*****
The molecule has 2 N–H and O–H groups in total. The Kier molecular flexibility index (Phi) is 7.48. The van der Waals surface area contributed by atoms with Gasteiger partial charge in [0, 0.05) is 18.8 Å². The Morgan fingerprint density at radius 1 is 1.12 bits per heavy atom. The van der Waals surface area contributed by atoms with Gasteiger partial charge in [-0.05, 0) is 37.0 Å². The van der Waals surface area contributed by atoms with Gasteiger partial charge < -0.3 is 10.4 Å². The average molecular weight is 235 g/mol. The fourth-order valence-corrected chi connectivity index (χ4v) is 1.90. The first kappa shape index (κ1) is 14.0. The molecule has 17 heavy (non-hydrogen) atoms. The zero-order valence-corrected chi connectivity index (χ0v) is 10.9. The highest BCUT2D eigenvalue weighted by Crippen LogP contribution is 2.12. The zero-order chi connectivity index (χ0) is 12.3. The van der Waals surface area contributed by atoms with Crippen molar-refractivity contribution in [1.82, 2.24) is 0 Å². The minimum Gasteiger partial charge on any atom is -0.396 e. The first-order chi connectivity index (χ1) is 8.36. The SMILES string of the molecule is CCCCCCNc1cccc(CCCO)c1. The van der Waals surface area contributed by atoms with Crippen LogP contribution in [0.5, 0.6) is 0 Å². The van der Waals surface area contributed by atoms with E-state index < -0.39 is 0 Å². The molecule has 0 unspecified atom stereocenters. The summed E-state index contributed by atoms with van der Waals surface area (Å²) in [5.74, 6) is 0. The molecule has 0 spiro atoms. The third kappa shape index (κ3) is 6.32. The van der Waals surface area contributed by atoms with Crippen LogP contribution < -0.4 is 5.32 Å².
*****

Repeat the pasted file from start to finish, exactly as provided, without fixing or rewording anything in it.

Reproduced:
The molecule has 2 N–H and O–H groups in total. The Kier molecular flexibility index (Phi) is 7.48. The van der Waals surface area contributed by atoms with Gasteiger partial charge in [0, 0.05) is 18.8 Å². The Morgan fingerprint density at radius 1 is 1.12 bits per heavy atom. The van der Waals surface area contributed by atoms with Gasteiger partial charge in [-0.05, 0) is 37.0 Å². The van der Waals surface area contributed by atoms with Gasteiger partial charge < -0.3 is 10.4 Å². The average molecular weight is 235 g/mol. The fourth-order valence-corrected chi connectivity index (χ4v) is 1.90. The first kappa shape index (κ1) is 14.0. The molecule has 17 heavy (non-hydrogen) atoms. The zero-order valence-corrected chi connectivity index (χ0v) is 10.9. The highest BCUT2D eigenvalue weighted by Crippen LogP contribution is 2.12. The zero-order chi connectivity index (χ0) is 12.3. The van der Waals surface area contributed by atoms with Crippen molar-refractivity contribution in [1.82, 2.24) is 0 Å². The minimum Gasteiger partial charge on any atom is -0.396 e. The first-order chi connectivity index (χ1) is 8.36. The SMILES string of the molecule is CCCCCCNc1cccc(CCCO)c1. The van der Waals surface area contributed by atoms with Crippen LogP contribution in [0.5, 0.6) is 0 Å². The van der Waals surface area contributed by atoms with E-state index < -0.39 is 0 Å². The molecule has 0 unspecified atom stereocenters. The summed E-state index contributed by atoms with van der Waals surface area (Å²) in [5.74, 6) is 0. The molecule has 0 spiro atoms. The third kappa shape index (κ3) is 6.32. The van der Waals surface area contributed by atoms with Crippen LogP contribution < -0.4 is 5.32 Å².